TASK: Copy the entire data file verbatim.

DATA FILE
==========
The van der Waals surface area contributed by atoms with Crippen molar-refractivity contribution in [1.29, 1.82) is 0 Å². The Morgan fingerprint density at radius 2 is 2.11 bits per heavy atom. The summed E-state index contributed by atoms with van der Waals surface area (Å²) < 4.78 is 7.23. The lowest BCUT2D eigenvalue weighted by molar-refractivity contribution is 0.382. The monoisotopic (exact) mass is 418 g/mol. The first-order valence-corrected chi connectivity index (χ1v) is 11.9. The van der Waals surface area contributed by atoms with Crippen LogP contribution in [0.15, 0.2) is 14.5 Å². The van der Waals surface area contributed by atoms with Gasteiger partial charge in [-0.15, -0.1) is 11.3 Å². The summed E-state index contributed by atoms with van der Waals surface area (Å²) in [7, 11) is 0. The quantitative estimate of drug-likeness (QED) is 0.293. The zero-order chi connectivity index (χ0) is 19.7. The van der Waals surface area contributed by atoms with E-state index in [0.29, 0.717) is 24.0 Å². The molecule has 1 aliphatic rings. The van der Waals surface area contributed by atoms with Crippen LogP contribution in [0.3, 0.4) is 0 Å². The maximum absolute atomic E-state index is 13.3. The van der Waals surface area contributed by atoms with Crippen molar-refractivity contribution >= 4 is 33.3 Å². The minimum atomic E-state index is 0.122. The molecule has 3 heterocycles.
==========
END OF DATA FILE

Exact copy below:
The van der Waals surface area contributed by atoms with Crippen molar-refractivity contribution in [1.29, 1.82) is 0 Å². The Morgan fingerprint density at radius 2 is 2.11 bits per heavy atom. The summed E-state index contributed by atoms with van der Waals surface area (Å²) < 4.78 is 7.23. The lowest BCUT2D eigenvalue weighted by molar-refractivity contribution is 0.382. The monoisotopic (exact) mass is 418 g/mol. The first-order valence-corrected chi connectivity index (χ1v) is 11.9. The van der Waals surface area contributed by atoms with Crippen LogP contribution in [0.15, 0.2) is 14.5 Å². The van der Waals surface area contributed by atoms with Gasteiger partial charge in [-0.15, -0.1) is 11.3 Å². The summed E-state index contributed by atoms with van der Waals surface area (Å²) in [7, 11) is 0. The quantitative estimate of drug-likeness (QED) is 0.293. The zero-order chi connectivity index (χ0) is 19.7. The van der Waals surface area contributed by atoms with E-state index in [0.29, 0.717) is 24.0 Å². The molecule has 1 aliphatic rings. The van der Waals surface area contributed by atoms with Crippen LogP contribution in [0.3, 0.4) is 0 Å². The maximum absolute atomic E-state index is 13.3. The van der Waals surface area contributed by atoms with Crippen molar-refractivity contribution >= 4 is 33.3 Å². The minimum atomic E-state index is 0.122. The molecule has 3 heterocycles.